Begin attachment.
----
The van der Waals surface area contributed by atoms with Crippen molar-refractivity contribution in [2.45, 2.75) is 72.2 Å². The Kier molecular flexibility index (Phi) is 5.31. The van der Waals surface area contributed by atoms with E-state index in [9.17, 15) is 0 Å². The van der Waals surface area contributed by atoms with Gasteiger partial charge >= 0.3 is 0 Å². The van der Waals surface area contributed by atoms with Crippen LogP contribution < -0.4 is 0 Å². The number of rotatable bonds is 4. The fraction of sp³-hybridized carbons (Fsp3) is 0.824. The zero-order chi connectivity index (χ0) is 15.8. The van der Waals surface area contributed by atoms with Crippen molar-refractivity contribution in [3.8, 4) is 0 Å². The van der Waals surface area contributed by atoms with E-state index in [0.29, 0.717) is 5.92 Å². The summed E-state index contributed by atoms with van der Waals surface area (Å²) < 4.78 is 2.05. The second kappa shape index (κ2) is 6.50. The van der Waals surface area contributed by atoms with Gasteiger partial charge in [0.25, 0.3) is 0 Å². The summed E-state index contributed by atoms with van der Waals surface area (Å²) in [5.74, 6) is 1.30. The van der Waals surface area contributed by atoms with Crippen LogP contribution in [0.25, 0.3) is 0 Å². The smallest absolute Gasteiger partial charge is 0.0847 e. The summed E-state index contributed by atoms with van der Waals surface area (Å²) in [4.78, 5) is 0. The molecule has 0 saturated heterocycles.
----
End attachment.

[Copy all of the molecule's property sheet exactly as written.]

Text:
The van der Waals surface area contributed by atoms with Crippen molar-refractivity contribution in [2.45, 2.75) is 72.2 Å². The Kier molecular flexibility index (Phi) is 5.31. The van der Waals surface area contributed by atoms with E-state index in [9.17, 15) is 0 Å². The van der Waals surface area contributed by atoms with Gasteiger partial charge >= 0.3 is 0 Å². The van der Waals surface area contributed by atoms with Crippen LogP contribution < -0.4 is 0 Å². The number of rotatable bonds is 4. The fraction of sp³-hybridized carbons (Fsp3) is 0.824. The zero-order chi connectivity index (χ0) is 15.8. The van der Waals surface area contributed by atoms with Crippen molar-refractivity contribution in [3.8, 4) is 0 Å². The van der Waals surface area contributed by atoms with E-state index in [0.29, 0.717) is 5.92 Å². The summed E-state index contributed by atoms with van der Waals surface area (Å²) < 4.78 is 2.05. The second kappa shape index (κ2) is 6.50. The van der Waals surface area contributed by atoms with Gasteiger partial charge in [0.25, 0.3) is 0 Å². The summed E-state index contributed by atoms with van der Waals surface area (Å²) in [5.74, 6) is 1.30. The van der Waals surface area contributed by atoms with Crippen LogP contribution in [0.25, 0.3) is 0 Å². The smallest absolute Gasteiger partial charge is 0.0847 e. The summed E-state index contributed by atoms with van der Waals surface area (Å²) in [4.78, 5) is 0. The molecule has 0 saturated heterocycles.